A Portrait of the Artist as a Young Man  

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"The sordid details of his orgies stank under his very nostrils." --James Joyce, A Portrait of the Artist as a Young Man

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Train wreck at Montparnasse (October 22, 1895) by Studio Lévy and Sons.
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Train wreck at Montparnasse (October 22, 1895) by Studio Lévy and Sons.

A Portrait of the Artist as a Young Man is a semi-autobiographical novel by James Joyce, first serialized in The Egoist from 1914 to 1915 and published in book form in 1916. It depicts the formative years in the life of Stephen Dedalus, a fictional alter ego of Joyce and a pointed allusion to the consummate craftsman of Greek mythology, Dædalus.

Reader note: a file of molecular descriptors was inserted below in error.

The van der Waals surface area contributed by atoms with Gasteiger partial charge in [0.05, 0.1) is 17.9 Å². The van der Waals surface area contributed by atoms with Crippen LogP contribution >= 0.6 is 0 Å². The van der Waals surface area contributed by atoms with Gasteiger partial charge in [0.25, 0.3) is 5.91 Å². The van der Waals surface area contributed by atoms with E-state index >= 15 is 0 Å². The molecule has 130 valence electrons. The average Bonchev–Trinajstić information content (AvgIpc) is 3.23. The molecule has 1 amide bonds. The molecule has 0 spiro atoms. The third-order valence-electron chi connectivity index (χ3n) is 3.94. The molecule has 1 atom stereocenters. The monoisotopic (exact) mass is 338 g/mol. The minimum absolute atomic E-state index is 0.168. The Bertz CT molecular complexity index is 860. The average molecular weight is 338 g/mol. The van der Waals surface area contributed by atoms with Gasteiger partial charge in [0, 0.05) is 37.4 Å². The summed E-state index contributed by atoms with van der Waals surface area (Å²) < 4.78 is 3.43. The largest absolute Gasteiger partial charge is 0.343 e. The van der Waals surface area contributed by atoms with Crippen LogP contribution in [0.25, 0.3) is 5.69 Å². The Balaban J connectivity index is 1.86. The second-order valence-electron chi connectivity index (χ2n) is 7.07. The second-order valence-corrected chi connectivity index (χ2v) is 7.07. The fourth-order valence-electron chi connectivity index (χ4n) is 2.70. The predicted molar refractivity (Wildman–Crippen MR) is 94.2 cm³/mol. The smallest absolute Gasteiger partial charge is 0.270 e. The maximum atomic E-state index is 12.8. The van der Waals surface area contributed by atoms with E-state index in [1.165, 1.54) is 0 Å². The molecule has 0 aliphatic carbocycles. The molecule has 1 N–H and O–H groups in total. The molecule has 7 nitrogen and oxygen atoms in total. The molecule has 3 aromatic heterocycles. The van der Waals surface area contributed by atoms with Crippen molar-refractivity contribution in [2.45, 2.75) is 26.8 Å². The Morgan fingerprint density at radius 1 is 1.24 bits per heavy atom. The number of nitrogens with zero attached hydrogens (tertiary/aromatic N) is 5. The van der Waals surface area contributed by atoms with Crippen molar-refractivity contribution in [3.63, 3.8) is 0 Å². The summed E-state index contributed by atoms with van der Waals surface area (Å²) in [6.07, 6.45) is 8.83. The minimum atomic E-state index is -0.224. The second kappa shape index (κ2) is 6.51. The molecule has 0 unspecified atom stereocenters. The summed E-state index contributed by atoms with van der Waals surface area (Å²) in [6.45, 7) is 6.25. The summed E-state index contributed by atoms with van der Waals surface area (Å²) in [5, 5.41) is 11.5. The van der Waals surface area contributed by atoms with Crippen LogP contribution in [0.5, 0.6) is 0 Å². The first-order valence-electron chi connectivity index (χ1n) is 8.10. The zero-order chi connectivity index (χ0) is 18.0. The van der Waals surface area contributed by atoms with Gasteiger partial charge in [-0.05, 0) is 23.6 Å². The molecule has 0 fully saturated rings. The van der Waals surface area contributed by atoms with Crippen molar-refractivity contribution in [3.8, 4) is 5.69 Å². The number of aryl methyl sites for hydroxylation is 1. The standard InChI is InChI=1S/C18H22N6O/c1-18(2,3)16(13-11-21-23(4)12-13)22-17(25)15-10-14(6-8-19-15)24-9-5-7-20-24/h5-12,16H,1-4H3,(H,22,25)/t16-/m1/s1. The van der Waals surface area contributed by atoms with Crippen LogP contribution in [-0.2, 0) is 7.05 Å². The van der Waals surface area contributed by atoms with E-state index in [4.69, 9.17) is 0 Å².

A Portrait is a key example of the Künstlerroman (an artist's bildungsroman) in English literature. Joyce's novel traces the intellectual and religio-philosophical awakening of young Stephen Dedalus as he begins to question and rebel against the Catholic and Irish conventions he has been brought up in. He finally leaves for Paris to pursue his calling as an artist. The work pioneers some of Joyce's modernist techniques that would later come to fruition in Ulysses and Finnegans Wake. The Modern Library ranked Portrait as the third greatest English language novel of the twentieth century.



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